Thousands of young immigrants lined up Wednesday at Navy Pier for guidance with a new federal program that would help them avoid deportation, and the crowd was so large that workshop organizers had to turn many of them away.
At least 13,000 people showed up for help in putting together identity documents and filling out the detailed forms on the first day that the federal government began accepting applications, which far exceeded what organizers could handle.
Like many others that came to apply today, 19-year-old Diana Rojano of Waukegan spoke of the current difficulties of living in the country without U.S. citizenship.
"You dream, but those dreams become little, you know," she said. "You want to dream big, but they become little again."
President Barack Obama in June announced the policy, which will allow young immigrants to get work permits but not a path to citizenship. The idea was to stop deporting many illegal immigrants who were brought to the U.S. as children. Attempts at passing such legislation failed.
Politicians known for their advocacy of immigration law reform were quick to claim the day as an historical marker.
"Navy Pier is today's Ellis Island, and while they saw New York City, today they see Chicago," U.S. Rep. Luis Gutierrez said. "But the most important thing is they see America. They see a place where there is a bright future for them."
Immigrant rights advocates in Chicago had the capacity to guide 1,500 people through complex process, which they reached by 10 a.m. Wednesday. The majority of the rest signed up for future workshops, according to the Illinois Coalition for Immigrant and Refugee Rights.
"We knew that students were interested, but what we didn't know is that a lot of people brought a friend or brought family," said Benito Lawrence, the head of the group. "It's a beautiful day. When I drove in today and saw the lines, it was an emotional event."
The line from the iconic tourist attraction snaked far outside the gates on to surrounding streets. Many had camped out overnight.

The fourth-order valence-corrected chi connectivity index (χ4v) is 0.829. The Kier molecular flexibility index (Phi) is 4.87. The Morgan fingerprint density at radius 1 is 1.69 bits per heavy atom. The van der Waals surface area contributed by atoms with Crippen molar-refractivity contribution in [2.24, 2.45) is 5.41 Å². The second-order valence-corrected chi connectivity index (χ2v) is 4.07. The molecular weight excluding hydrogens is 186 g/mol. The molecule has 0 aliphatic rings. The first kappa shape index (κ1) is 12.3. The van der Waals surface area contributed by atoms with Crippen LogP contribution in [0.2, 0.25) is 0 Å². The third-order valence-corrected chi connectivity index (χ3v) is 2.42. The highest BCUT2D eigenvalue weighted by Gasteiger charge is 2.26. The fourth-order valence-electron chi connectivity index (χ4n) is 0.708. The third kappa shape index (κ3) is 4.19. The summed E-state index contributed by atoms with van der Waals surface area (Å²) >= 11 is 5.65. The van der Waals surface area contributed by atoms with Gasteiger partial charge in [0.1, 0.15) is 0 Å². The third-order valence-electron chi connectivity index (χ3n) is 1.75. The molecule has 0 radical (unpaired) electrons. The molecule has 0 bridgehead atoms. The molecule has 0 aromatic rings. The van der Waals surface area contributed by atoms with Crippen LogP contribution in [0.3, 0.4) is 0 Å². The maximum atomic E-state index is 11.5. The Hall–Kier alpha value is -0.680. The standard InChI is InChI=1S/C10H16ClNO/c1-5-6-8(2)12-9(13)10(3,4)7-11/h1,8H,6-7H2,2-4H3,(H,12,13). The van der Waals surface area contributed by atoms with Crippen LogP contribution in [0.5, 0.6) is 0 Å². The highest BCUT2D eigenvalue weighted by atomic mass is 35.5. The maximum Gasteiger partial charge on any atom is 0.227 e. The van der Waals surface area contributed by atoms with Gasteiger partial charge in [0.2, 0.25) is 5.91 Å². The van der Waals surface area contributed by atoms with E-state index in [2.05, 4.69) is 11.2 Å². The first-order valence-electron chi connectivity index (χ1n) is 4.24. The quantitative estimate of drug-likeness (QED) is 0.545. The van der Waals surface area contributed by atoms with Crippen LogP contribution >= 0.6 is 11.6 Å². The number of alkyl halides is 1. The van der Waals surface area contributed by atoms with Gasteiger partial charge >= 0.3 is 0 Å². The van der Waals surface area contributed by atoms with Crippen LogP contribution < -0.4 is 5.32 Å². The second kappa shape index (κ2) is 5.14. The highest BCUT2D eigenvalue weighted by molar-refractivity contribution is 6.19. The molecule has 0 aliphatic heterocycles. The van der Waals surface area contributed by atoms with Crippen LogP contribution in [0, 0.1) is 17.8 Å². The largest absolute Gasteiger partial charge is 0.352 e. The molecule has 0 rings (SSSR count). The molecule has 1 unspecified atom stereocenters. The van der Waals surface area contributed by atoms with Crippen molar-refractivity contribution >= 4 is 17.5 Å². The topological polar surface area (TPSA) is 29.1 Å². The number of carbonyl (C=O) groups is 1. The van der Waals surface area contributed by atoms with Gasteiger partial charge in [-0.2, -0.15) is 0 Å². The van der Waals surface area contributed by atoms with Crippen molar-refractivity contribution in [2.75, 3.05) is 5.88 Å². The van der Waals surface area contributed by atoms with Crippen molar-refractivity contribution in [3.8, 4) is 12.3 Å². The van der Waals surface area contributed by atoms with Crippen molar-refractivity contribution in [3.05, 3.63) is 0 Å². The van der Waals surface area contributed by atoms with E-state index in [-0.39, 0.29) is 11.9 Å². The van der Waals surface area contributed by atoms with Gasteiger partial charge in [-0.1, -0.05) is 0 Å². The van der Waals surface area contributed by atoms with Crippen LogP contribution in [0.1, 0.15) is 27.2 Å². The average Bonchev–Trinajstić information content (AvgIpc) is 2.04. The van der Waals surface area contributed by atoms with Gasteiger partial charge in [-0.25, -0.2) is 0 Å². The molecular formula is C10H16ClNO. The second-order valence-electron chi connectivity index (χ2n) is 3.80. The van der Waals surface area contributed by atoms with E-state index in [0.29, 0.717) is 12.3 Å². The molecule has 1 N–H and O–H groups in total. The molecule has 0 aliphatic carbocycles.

The policy applies to a narrow group of immigrants: They must prove they arrived in the country before they turned 16, are 30 or younger and are in school or graduated or served in the military, among other things. They can't have committed serious crimes or pose a safety threat. The forms have to be accompanied with a passport or birth certificate, school transcripts, medical and financial records and military service records. Some applications might require sworn affidavits.
The event in Chicago was one of several nationwide and attracted people from surrounding states. Attendees included Chicago Democrats such as Gutierrez, Mayor Rahm Emanuel and U.S. Sen. Dick Durbin.
Durbin addressed concerns that information used in the application process might be used against applicants at a later date.
"The force they are creating is a moral force beyond a legal force," Durbin said.
Arturo Godinez, 19, of Elgin was among those who showed up at Navy Pier for help.
He waited for five hours before deciding to try the process on his own at home. Godinez was brought to the U.S. from Mexico as a young boy and has long overstayed a visitor's visa. To get by, he's been working odd jobs and selling paintings that he's made. But he hoped the work permit would help him get a steady job.
Godinez said it was a welcomed policy.
"I think the Obama administration has done what they could do," he said. "And it's just that they can't do enough. It's never going to be enough."
Hundreds of thousands of people could benefit from the program, which is beginning just months before what promises to be a tight contest for the White House in which immigrant voters may play an important role.
Some Republican lawmakers have accused Obama of sidestepping Congress with the new program to boost his political standing and of favoring illegal immigrants over unemployed U.S. citizens.